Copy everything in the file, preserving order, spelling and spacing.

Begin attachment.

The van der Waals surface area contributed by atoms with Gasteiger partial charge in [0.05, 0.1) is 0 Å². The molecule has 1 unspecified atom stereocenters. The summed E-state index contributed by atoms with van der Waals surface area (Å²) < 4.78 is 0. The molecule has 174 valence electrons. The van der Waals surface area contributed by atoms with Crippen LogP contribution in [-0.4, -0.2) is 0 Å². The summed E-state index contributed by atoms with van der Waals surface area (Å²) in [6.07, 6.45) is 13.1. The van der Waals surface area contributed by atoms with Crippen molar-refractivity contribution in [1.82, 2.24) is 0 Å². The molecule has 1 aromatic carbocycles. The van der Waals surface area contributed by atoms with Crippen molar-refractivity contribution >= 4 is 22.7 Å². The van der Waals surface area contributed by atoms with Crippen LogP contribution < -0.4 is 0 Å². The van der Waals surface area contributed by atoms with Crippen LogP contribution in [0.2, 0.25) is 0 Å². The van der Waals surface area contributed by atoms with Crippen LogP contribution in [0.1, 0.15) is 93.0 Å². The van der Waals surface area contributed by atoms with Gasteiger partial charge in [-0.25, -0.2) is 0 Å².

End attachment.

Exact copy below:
The van der Waals surface area contributed by atoms with Gasteiger partial charge in [0.05, 0.1) is 0 Å². The molecule has 1 unspecified atom stereocenters. The summed E-state index contributed by atoms with van der Waals surface area (Å²) < 4.78 is 0. The molecule has 174 valence electrons. The van der Waals surface area contributed by atoms with Crippen LogP contribution in [-0.4, -0.2) is 0 Å². The summed E-state index contributed by atoms with van der Waals surface area (Å²) in [6.07, 6.45) is 13.1. The van der Waals surface area contributed by atoms with Crippen molar-refractivity contribution in [1.82, 2.24) is 0 Å². The molecule has 1 aromatic carbocycles. The van der Waals surface area contributed by atoms with Crippen molar-refractivity contribution >= 4 is 22.7 Å². The van der Waals surface area contributed by atoms with Crippen LogP contribution < -0.4 is 0 Å². The van der Waals surface area contributed by atoms with Crippen LogP contribution in [0.2, 0.25) is 0 Å². The van der Waals surface area contributed by atoms with Crippen LogP contribution in [0.1, 0.15) is 93.0 Å². The van der Waals surface area contributed by atoms with Gasteiger partial charge in [-0.25, -0.2) is 0 Å².